The Derm Group



As summer approaches and people spend more time outdoors, doctors urge them to protect themselves from the sun. Whether heading to the beach or the mountains, working in the garden or taking a leisurely bicycle ride around the park, a good sunscreen, a hat and sunglasses, are a must, they say.

“Many people don’t really grab how harmful sun exposure can be,” said Janice Mehnert, an oncologist in the melanoma and soft tissue oncology program at Rutgers Cancer Institute of New Jersey in New Brunswick. She added that overexposure to the sun’s ultraviolet rays (UVA and UVB) is still the number one cause of melanoma, the most deadly type of skin cancer.

Melanoma has been on the rise for at least 30 years, according to the American Cancer Society.

While melanoma accounts for less than 2 percent of skin cancers, it is responsible for the majority of skin cancer deaths. In 2013, more than 75,000 Americans were diagnosed with melanoma and more than 9,000 people died from the disease, according to the ACS.

While the risk of melanoma increases with age, recent research illustrates that it is not uncommon to find it in people younger than 30.

In fact, a recent study conducted by the Mayo Clinic found melanoma to be one of the most common cancers in young adults, especially in young women. The study, which identified patients aged 18 to 39 years who had a first lifetime diagnosis of melanoma from 1970 through 2009 in Olmsted County, Minnesota, found that melanoma had increased eight-fold for women and four-fold for men.

Mehnert said she has seen an increase in melanoma in young women, and attributed most of it to the quest for a fashionable tan. Both UVA, the dominant tanning ray, and UVB, the rays that cause the skin to burn, have been implicated in the development of skin cancers. Tanning, regardless of whether it’s done outdoors or in a salon, causes cumulative damage over time, she said.

Melanomas can appear anywhere on the skin, including the scalp, but they are most commonly found on the chest and back, legs, neck and face. If you have darker skin, your risk of melanoma occurring at one of these sites is lower but the palms of your hands, soles of your feet, and under your nails are still vulnerable spots, according to the ACS.

“If caught early, the vast majority of melanomas are curable,” Mehnert said. “And, although there are more treatment options today than ever before, the later it is caught, the lower one’s chances of survival.” Once cancer cells have spread to the lymph nodes and other parts of the body, it is more difficult to treat, she said.


The standard treatment for melanoma is immunotherapy, Mehnert said, adding that currently, the only FDA-approved immunotherapy drug is interferon, which can have side effects, the most common ones being fatigue, flu-like symptoms, loss of appetite, nausea and a metallic taste in the mouth.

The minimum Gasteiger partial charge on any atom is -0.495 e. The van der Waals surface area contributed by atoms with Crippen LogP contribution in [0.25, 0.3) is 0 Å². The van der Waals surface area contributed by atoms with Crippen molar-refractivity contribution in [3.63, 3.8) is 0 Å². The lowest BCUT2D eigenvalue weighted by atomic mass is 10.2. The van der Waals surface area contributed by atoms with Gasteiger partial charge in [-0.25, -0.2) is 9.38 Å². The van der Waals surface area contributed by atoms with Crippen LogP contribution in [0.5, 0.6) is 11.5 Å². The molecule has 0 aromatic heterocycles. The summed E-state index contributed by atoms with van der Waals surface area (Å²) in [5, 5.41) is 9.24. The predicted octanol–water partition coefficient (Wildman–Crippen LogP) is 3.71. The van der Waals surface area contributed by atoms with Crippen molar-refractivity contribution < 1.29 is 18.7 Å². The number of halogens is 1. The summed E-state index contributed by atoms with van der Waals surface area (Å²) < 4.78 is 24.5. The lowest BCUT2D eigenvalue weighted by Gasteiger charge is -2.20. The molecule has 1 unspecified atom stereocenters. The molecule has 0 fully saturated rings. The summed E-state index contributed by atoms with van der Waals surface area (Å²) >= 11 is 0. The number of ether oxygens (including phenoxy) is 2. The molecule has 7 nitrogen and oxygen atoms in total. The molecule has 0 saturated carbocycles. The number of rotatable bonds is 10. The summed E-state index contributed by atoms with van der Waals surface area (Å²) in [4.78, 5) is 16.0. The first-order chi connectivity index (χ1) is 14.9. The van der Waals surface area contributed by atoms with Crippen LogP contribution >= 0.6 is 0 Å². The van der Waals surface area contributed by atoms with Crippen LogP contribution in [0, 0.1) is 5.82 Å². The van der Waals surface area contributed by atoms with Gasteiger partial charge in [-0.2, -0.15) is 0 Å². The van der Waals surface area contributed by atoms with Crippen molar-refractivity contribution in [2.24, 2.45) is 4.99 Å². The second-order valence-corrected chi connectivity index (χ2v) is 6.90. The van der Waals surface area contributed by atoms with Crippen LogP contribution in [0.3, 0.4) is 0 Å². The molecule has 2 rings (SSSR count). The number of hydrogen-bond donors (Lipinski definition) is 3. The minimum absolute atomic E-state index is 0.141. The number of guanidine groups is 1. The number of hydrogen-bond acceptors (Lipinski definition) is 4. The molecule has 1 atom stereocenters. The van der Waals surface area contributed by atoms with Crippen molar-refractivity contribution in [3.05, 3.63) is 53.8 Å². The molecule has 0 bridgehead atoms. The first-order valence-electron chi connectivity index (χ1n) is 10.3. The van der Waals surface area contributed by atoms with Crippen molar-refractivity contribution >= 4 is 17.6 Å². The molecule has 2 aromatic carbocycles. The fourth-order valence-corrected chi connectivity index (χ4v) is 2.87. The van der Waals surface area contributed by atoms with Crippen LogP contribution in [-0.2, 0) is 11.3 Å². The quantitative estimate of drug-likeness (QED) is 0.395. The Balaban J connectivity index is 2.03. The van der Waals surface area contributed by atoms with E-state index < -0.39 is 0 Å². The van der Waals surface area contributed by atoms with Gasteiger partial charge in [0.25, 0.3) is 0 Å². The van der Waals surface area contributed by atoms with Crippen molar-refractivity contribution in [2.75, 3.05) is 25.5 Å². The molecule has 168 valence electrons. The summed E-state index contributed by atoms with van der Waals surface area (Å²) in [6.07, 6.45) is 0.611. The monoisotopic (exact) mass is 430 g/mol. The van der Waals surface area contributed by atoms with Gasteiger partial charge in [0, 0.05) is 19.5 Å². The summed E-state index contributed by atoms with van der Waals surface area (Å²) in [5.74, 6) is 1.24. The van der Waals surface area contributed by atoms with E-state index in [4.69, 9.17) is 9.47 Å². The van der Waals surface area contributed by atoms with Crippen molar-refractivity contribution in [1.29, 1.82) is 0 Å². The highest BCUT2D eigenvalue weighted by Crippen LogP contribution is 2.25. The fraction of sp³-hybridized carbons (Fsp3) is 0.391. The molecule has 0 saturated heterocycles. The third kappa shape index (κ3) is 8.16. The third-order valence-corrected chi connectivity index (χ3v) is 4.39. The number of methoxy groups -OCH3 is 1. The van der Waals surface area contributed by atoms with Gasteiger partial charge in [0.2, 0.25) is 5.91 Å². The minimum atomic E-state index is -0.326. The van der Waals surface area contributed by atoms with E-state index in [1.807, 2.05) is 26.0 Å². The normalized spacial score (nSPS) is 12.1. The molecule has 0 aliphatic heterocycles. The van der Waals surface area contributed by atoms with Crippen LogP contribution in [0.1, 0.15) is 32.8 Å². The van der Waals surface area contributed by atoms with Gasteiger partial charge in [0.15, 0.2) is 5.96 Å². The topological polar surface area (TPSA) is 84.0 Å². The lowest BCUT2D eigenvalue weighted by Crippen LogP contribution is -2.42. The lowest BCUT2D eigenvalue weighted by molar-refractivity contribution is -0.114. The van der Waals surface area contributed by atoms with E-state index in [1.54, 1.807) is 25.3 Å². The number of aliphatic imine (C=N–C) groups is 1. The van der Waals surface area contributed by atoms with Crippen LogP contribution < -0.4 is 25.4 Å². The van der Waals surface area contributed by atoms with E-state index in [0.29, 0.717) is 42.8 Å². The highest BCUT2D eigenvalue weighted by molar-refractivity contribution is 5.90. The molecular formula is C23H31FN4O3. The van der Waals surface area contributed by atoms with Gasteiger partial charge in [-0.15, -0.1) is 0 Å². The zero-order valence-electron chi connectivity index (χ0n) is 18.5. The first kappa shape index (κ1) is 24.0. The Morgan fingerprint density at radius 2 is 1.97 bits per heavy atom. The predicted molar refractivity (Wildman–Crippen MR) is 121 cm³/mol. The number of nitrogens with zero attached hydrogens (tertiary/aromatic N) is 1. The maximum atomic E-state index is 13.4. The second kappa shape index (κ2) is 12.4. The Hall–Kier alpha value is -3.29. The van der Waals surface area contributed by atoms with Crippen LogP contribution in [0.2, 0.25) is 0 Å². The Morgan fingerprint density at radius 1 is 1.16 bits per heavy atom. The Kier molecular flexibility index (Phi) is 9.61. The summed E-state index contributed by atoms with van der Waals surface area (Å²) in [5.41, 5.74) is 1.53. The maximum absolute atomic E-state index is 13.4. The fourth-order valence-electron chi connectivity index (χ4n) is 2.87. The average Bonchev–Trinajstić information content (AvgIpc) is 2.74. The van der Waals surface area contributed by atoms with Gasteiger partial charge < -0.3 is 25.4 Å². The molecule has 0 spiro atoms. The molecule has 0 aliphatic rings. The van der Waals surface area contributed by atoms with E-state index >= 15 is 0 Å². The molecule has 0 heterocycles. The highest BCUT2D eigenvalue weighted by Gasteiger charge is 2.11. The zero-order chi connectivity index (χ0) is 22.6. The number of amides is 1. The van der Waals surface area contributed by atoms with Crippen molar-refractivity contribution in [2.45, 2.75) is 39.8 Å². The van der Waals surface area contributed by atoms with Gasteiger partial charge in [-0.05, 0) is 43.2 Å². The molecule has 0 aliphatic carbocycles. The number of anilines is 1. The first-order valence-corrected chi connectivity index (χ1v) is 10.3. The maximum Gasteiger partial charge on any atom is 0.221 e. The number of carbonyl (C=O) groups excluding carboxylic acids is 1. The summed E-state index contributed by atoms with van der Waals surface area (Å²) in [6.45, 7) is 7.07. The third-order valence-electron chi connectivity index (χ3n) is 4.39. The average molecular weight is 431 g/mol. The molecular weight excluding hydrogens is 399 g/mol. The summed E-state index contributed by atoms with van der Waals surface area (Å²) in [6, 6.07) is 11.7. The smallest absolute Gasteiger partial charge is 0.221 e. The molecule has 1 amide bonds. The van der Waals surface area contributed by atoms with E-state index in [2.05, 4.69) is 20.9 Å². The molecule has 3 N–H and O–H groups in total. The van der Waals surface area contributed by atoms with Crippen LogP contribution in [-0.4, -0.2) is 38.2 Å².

Clinical trials are also an option. “In the past seven years, there have been major studies and three or four major melanoma therapies have resulted,” she said. “It’s very encouraging.”

Daniel Groisser, medical director at both the Dermatology Group in West Orange and Live Sun Smart, a locally based melanoma awareness organization, recommends yearly full-body checks by a dermatologist for people age 20 and older, more frequently for those in high-risk categories.

The characteristics that doctors look for when examining a patient for moles are:
• A for Asymmetry: One half of a mole or birthmark does not match the other.
• B for Border: The edges are irregular or ragged.
• C for Color: The color is not uniform and may include shades of brown or black, or sometimes with patches of pink, red, white or blue.
• D for Diameter: The spot is greater than 1 centimeter across (about the size of a pencil eraser), although melanomas can sometimes be even smaller.

If a mole looks suspicious, he said, it is removed and sent to be tested. “The biopsy will confirm whether it’s dysplastic, meaning atypical, or an actual melanoma.”

Most dysplastic moles do not become cancerous, he said, but people who have them are at a higher risk for developing melanoma. People with a history of dysplastic moles, he said, need to be diligent about regular skin screenings.

He recommends wearing a daily sunscreen with an SPF of at least 30 that protects against both UVA and UVB rays, as well as protective clothing, hats and sunglasses. If you are fair-skinned, with blonde or red hair, blue or green eyes, and freckles, you should limit sun exposure as much as possible.


In addition to sun exposure, other risk factors for melanoma, according to Groisser, include having had multiple sunburns as a child, especially blistering ones, environmental factors and certain medical conditions or drugs that make skin more sensitive to the sun or suppress the immune system.

There is also a hereditary component. “It’s important to know your family history as it pertains to skin cancer,” Mehnert said, “especially immediate family members. This way, family members can get screened as well. For families with a strong predisposition to melanoma, there is genetic counseling and registries where by signing up, they can learn about new research and treatments.”